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Industries in Florida

The Florida Review


The Hon. Francis P. Conroy, president of the Jacksonville Board of Trade, delivered a splendid address to the graduating class of the Business College of Stetson University at Deland, Florida, which was greatly enjoyed by the students and the large audience present. The graduating class is one of the largest in the history of the Business College.

In part of his able address, which contains information of great value to all interested in the state of Florida and its industries. Mr. Conroy says:

"Are you aware of the fact that we produce today about 50 per cent of the rosin and turpentine produced in the world, the estimated value of which is $20,000,000? Our timber interests are such as to make us feel that we contribute very materially to the upbuilding of the nation. In 1880, we cut 247,627,000 feet of lumber; in 1900,788,905,000 feet of lumber, and in 1909, 1,202,000,000 feet, the estimated value of which was $18,000,000.

"Phosphate discovered in Florida in 1886 has developed with such wonderful strides that in the year 1910 over 2,000,000 tons were mined, the value of which was $14,000,000. We produce 75 per cent of the phosphate consumed in the United States, and 60 per cent of the world's consumption.

"Our fruit and vegetable crops are worth in the neighborhood of $50,000,000 annually. We produced in 1910 about 1,500,000 crates of citrus fruits, valued at $9,000,000; 1,500,000 crates of tomatoes, valued at $1,500,000 and three quarters of a million crates of pineapples worth over $1,000,000. These few figures will tend to give you some idea of the vast resources of our state. My friends, carry the news to your Northern homes. We want you and your Northern friends to know that we had in 1910, 1,511,653 acres in improved farms and 2,852,238 acres in unimproved lands. Thus you will notice that while we have had immense prosperity, our development is practically in its infancy. My friends, why not join in the enjoyment of some of our coming prosperity?"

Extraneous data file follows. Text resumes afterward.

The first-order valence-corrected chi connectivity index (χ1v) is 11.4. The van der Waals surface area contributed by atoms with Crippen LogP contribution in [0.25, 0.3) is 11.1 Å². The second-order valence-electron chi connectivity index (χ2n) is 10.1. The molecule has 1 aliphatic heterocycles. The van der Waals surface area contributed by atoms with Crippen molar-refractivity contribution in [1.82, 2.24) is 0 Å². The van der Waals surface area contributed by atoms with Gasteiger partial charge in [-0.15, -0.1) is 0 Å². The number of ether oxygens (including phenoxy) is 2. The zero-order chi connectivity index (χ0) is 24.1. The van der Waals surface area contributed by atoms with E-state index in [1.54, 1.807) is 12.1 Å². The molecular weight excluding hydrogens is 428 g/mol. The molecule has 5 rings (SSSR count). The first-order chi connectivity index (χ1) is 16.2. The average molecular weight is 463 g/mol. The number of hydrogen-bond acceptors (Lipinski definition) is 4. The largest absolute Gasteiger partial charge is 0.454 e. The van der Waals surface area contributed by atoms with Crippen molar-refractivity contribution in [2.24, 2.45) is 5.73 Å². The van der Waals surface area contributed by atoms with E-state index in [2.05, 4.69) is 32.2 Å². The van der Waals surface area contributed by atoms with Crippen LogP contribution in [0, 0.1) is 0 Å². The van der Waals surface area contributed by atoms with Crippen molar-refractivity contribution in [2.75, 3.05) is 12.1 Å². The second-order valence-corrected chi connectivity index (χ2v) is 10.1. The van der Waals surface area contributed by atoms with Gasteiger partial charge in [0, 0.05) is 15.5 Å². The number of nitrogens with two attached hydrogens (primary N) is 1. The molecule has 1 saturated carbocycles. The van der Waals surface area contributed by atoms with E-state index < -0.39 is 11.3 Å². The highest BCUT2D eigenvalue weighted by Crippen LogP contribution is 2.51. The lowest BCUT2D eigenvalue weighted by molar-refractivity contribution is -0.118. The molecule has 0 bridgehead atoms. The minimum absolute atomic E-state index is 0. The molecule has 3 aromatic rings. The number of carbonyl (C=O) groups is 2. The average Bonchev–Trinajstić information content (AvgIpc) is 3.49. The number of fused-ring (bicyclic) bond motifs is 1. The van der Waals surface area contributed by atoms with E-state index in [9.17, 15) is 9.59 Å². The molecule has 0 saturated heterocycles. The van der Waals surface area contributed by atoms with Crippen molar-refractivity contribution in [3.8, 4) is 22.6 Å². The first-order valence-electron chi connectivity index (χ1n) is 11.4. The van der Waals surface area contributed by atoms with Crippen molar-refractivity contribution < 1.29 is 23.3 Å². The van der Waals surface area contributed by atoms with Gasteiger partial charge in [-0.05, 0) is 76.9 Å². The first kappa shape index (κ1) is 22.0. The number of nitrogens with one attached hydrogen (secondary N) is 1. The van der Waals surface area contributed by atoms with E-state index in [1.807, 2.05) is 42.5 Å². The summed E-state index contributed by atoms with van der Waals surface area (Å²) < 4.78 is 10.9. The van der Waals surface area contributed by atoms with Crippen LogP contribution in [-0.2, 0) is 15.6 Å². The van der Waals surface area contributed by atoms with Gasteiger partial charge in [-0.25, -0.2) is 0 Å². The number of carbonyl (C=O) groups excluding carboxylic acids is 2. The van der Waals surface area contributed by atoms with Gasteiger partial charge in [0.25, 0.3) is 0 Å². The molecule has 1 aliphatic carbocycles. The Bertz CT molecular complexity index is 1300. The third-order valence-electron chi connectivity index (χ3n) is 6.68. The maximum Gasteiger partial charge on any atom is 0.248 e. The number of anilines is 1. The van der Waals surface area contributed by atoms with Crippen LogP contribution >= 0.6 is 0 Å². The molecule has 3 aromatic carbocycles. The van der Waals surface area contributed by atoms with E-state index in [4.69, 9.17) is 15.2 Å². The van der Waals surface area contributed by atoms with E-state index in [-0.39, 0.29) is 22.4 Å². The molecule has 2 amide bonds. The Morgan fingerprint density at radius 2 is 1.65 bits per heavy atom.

"The young ladies will find it eminently fitting that they interest themselves in matters pertaining to the moral and intellectual uplift of their fellow beings. The cares of womanhood should never be so great as to prevent giving some time to the work which so many of the splendid women of our country are carrying on through woman's clubs and organizations of a kindred nature. And let me here express the hope that the time is not far distant when women will have a right to vote on matters pertaining to the public schools of our country."

Excerpt from "Florida's Commercial Importance" The Florida Review, June, 1911, pgs 510-511.


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